Rugantino-OriginalOriginal Broadway Cast, 1965 (Warner Bros./no CD) 3 out of 5 stars (3 / 5) One of the oddest musicals ever to hit Broadway, Rugantino first opened in Rome and became an enormous hit. On a visit to Italy, American producer Alexander H. Cohen became so enchanted with the show that he brought it to New York with its Italian libretto and lyrics intact. That was long before sub-or super-titles were in common use in opera houses or elsewhere, so the failure of this “Roman Musical Spectacle” on Broadway had more to do with the language barrier than with the quality of the show. The cast album was recorded in Italy, with the second leading lady replacing the original, and a different singer as the Troubadour. The souvenir program included with the LP provided an extensive synopsis, but translations of only a few songs. The librettists-lyricists are Pietro Garinei and Sandro Giovannini; the music is by Armando Trovaioli, composer of numerous Italian film scores and song hits. The score is unique; it has an unclassifiable style that will either entrance you immediately or leave you cold. On the cast album, the songs are not presented in proper sequence, so even if you read the synopsis as you listen, you may have trouble following the plot. Many musical sections of varying length and importance were not recorded, but what’s included here is performed well. As Rugantino, Nino Manfredi clearly communicates emotion through the Italian lyrics, and so do the other featured singers: Ornella Vanoni, Aldo Fabrizi, and Bice Valori. One of the traditions of a Garinei-Giovannini musical was to take a single song and have it endlessly repeated, reflecting the different characters’ points of view in the lyrics. In Rugantino, the song given such treatment is “Roma, non fa la stupida stasera,’ which was recorded by a few American singers as “The Lights of Roma” and became a standard in Italy. — Jeffrey Dunn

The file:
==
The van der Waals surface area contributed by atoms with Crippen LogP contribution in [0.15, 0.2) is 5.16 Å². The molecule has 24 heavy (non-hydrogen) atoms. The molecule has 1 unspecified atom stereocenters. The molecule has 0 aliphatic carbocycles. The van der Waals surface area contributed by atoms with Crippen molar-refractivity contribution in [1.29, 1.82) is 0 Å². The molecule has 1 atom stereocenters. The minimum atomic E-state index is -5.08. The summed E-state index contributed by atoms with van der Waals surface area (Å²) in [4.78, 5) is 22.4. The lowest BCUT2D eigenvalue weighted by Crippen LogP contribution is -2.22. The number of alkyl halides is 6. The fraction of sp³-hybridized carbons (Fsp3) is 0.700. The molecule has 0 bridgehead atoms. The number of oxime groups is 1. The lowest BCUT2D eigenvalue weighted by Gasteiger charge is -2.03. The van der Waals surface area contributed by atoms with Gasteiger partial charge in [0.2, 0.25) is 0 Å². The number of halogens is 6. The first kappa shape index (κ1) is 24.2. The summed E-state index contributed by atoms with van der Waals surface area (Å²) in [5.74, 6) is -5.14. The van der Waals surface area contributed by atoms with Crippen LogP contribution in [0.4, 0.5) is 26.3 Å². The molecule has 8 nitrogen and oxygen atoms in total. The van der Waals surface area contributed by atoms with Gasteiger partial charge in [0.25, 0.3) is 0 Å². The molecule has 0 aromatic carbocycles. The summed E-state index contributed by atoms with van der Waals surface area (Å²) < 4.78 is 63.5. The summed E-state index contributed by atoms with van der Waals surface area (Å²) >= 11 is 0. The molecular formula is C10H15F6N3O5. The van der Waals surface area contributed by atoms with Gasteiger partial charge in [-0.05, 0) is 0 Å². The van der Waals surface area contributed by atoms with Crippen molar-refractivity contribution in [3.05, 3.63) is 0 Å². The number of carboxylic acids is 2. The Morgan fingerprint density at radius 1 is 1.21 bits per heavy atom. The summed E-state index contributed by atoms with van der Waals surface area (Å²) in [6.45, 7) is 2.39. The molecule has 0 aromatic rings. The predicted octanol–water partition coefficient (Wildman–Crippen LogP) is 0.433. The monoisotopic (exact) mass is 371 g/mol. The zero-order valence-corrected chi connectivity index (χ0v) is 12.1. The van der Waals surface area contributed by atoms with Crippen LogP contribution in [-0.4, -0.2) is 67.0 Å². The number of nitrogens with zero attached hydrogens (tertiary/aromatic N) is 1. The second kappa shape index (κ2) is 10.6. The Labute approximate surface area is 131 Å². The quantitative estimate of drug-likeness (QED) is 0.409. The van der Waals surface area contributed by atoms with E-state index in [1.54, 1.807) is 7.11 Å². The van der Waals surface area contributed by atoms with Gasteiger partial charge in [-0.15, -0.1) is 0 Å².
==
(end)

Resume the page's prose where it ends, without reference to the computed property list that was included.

Rugantino-1978Italian Television Cast, 1978 (CAM) 3 out of 5 stars (3 / 5) When Rugantino was revived in Italy, it was videotaped for TV broadcast. This cast album of that production is the recording of the score that you’re most likely to find, and its lavish booklet has a few of the lyrics translated into English. This is a more complete aural document of the score than the Broadway album, with extra dance music and so on. The new Rugantino is a crooning Enrico Montesano. Bice Valori and Aldo Fabrizi repeat the roles they originated, Alida Chelli is a fetching Rosetta, and Aldo Donati is a raspy-voiced Troubadour. — J.D.

Rugantino-1998Italian Cast, 1998 (CAM) 4 out of 5 stars (4 / 5) Here is the most complete recording of Rugantino. The orchestrations are new, and the inclusion of some beautiful incidental music makes the score seem more cohesive than on the previous cast albums. Valerio Mastandrea is strong in the title role. The top-billed Sabrina Ferilli is a fiery Rosetta, while Maurizio Mattioli sings the Headsman’s songs powerfully. Fabrizio Rusotto’s Troubadour is also very effective. — J.D.